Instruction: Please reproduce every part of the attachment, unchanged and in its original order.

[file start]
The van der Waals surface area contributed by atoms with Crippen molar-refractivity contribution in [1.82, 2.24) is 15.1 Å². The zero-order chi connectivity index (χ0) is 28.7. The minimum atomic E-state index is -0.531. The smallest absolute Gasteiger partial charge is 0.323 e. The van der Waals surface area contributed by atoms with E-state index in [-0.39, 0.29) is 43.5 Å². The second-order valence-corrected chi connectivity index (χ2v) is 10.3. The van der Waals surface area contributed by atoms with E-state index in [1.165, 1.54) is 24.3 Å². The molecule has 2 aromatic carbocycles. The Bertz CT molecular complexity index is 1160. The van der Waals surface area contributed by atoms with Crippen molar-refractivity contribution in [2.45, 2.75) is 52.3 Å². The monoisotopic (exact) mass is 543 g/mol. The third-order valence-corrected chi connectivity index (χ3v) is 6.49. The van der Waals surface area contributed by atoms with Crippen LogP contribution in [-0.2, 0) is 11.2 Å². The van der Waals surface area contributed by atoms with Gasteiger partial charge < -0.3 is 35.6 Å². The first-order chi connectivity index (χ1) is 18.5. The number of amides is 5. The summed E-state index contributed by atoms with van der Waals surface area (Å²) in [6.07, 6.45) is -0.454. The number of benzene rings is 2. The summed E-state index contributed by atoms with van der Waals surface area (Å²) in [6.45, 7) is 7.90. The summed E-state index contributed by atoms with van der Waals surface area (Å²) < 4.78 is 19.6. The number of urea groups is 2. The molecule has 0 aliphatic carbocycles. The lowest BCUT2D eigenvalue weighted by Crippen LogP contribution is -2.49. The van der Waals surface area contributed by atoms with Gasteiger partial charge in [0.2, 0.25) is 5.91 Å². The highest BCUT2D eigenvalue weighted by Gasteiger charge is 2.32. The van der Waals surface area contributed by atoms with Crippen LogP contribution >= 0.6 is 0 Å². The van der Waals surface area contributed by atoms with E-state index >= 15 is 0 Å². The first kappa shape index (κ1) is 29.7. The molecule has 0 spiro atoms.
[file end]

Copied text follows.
The van der Waals surface area contributed by atoms with Crippen molar-refractivity contribution in [1.82, 2.24) is 15.1 Å². The zero-order chi connectivity index (χ0) is 28.7. The minimum atomic E-state index is -0.531. The smallest absolute Gasteiger partial charge is 0.323 e. The van der Waals surface area contributed by atoms with E-state index in [-0.39, 0.29) is 43.5 Å². The second-order valence-corrected chi connectivity index (χ2v) is 10.3. The van der Waals surface area contributed by atoms with E-state index in [1.165, 1.54) is 24.3 Å². The molecule has 2 aromatic carbocycles. The Bertz CT molecular complexity index is 1160. The van der Waals surface area contributed by atoms with Crippen molar-refractivity contribution in [2.45, 2.75) is 52.3 Å². The monoisotopic (exact) mass is 543 g/mol. The third-order valence-corrected chi connectivity index (χ3v) is 6.49. The van der Waals surface area contributed by atoms with Crippen LogP contribution in [-0.2, 0) is 11.2 Å². The van der Waals surface area contributed by atoms with Gasteiger partial charge < -0.3 is 35.6 Å². The first-order chi connectivity index (χ1) is 18.5. The number of amides is 5. The summed E-state index contributed by atoms with van der Waals surface area (Å²) in [6.07, 6.45) is -0.454. The number of benzene rings is 2. The summed E-state index contributed by atoms with van der Waals surface area (Å²) in [6.45, 7) is 7.90. The summed E-state index contributed by atoms with van der Waals surface area (Å²) < 4.78 is 19.6. The number of urea groups is 2. The molecule has 0 aliphatic carbocycles. The lowest BCUT2D eigenvalue weighted by Crippen LogP contribution is -2.49. The van der Waals surface area contributed by atoms with Gasteiger partial charge in [0.2, 0.25) is 5.91 Å². The highest BCUT2D eigenvalue weighted by Gasteiger charge is 2.32. The van der Waals surface area contributed by atoms with Crippen LogP contribution >= 0.6 is 0 Å². The van der Waals surface area contributed by atoms with E-state index >= 15 is 0 Å². The first kappa shape index (κ1) is 29.7. The molecule has 0 spiro atoms.